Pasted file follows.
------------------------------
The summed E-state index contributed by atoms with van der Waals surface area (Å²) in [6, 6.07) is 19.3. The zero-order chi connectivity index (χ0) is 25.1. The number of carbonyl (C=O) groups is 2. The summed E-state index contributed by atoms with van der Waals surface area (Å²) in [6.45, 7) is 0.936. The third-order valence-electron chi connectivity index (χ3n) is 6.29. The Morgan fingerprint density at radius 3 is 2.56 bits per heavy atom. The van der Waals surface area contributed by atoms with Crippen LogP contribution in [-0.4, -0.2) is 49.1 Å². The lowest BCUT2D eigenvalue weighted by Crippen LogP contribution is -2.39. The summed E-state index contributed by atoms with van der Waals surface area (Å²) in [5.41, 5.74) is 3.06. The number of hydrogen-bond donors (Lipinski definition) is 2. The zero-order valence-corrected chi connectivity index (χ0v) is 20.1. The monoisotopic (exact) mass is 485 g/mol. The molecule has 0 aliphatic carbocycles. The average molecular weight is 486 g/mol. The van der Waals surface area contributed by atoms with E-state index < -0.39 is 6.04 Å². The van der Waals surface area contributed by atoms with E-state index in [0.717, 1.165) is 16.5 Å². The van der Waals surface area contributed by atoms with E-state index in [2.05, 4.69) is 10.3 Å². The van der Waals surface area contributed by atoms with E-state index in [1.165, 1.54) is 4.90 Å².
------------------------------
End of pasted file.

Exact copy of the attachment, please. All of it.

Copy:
The summed E-state index contributed by atoms with van der Waals surface area (Å²) in [6, 6.07) is 19.3. The zero-order chi connectivity index (χ0) is 25.1. The number of carbonyl (C=O) groups is 2. The summed E-state index contributed by atoms with van der Waals surface area (Å²) in [6.45, 7) is 0.936. The third-order valence-electron chi connectivity index (χ3n) is 6.29. The Morgan fingerprint density at radius 3 is 2.56 bits per heavy atom. The van der Waals surface area contributed by atoms with Crippen LogP contribution in [-0.4, -0.2) is 49.1 Å². The lowest BCUT2D eigenvalue weighted by Crippen LogP contribution is -2.39. The summed E-state index contributed by atoms with van der Waals surface area (Å²) in [5.41, 5.74) is 3.06. The number of hydrogen-bond donors (Lipinski definition) is 2. The zero-order valence-corrected chi connectivity index (χ0v) is 20.1. The monoisotopic (exact) mass is 485 g/mol. The molecule has 0 aliphatic carbocycles. The average molecular weight is 486 g/mol. The van der Waals surface area contributed by atoms with E-state index < -0.39 is 6.04 Å². The van der Waals surface area contributed by atoms with E-state index in [0.717, 1.165) is 16.5 Å². The van der Waals surface area contributed by atoms with E-state index in [2.05, 4.69) is 10.3 Å². The van der Waals surface area contributed by atoms with E-state index in [1.165, 1.54) is 4.90 Å².